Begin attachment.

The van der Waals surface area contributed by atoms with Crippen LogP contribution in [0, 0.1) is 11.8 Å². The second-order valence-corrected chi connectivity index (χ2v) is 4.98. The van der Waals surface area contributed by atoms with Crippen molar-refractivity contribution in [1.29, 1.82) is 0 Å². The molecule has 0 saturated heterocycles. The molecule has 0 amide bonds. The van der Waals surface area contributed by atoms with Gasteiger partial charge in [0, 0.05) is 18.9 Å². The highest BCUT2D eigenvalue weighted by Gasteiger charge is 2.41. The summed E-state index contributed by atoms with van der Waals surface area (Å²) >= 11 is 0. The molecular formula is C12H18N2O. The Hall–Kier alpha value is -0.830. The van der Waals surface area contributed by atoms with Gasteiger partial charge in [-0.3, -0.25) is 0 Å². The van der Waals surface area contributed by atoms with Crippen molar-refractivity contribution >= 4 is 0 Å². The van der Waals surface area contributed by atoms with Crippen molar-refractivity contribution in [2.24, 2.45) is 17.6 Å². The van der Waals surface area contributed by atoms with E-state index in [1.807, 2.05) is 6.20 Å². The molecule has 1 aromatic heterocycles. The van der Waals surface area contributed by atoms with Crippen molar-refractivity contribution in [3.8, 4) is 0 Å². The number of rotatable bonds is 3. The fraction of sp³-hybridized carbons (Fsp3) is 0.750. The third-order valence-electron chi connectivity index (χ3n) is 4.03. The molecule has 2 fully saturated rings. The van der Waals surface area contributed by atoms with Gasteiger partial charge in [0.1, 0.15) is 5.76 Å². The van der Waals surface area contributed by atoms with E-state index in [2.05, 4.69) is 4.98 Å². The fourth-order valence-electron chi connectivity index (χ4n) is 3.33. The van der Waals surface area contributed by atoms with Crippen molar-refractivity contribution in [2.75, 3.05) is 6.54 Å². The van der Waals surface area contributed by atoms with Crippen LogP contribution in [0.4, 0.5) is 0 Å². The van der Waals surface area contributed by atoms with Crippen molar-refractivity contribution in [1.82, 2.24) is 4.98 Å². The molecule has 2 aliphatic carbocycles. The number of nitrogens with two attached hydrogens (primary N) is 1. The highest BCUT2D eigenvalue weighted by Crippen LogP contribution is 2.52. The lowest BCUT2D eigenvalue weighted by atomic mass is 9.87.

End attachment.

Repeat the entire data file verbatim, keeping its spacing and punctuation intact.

The van der Waals surface area contributed by atoms with Crippen LogP contribution in [0, 0.1) is 11.8 Å². The second-order valence-corrected chi connectivity index (χ2v) is 4.98. The van der Waals surface area contributed by atoms with Crippen molar-refractivity contribution in [1.29, 1.82) is 0 Å². The molecule has 0 saturated heterocycles. The molecule has 0 amide bonds. The van der Waals surface area contributed by atoms with Gasteiger partial charge in [0, 0.05) is 18.9 Å². The highest BCUT2D eigenvalue weighted by Gasteiger charge is 2.41. The summed E-state index contributed by atoms with van der Waals surface area (Å²) >= 11 is 0. The molecular formula is C12H18N2O. The Hall–Kier alpha value is -0.830. The van der Waals surface area contributed by atoms with Gasteiger partial charge in [-0.3, -0.25) is 0 Å². The van der Waals surface area contributed by atoms with Crippen molar-refractivity contribution >= 4 is 0 Å². The van der Waals surface area contributed by atoms with Crippen molar-refractivity contribution in [2.24, 2.45) is 17.6 Å². The van der Waals surface area contributed by atoms with E-state index in [1.807, 2.05) is 6.20 Å². The molecule has 1 aromatic heterocycles. The van der Waals surface area contributed by atoms with Crippen molar-refractivity contribution in [3.8, 4) is 0 Å². The number of rotatable bonds is 3. The fraction of sp³-hybridized carbons (Fsp3) is 0.750. The third-order valence-electron chi connectivity index (χ3n) is 4.03. The molecule has 2 fully saturated rings. The van der Waals surface area contributed by atoms with Gasteiger partial charge in [0.1, 0.15) is 5.76 Å². The van der Waals surface area contributed by atoms with E-state index in [2.05, 4.69) is 4.98 Å². The fourth-order valence-electron chi connectivity index (χ4n) is 3.33. The van der Waals surface area contributed by atoms with Crippen molar-refractivity contribution in [2.75, 3.05) is 6.54 Å². The van der Waals surface area contributed by atoms with Crippen LogP contribution in [0.4, 0.5) is 0 Å². The van der Waals surface area contributed by atoms with Crippen molar-refractivity contribution in [1.82, 2.24) is 4.98 Å². The molecule has 2 aliphatic carbocycles. The number of nitrogens with two attached hydrogens (primary N) is 1. The highest BCUT2D eigenvalue weighted by Crippen LogP contribution is 2.52. The lowest BCUT2D eigenvalue weighted by atomic mass is 9.87.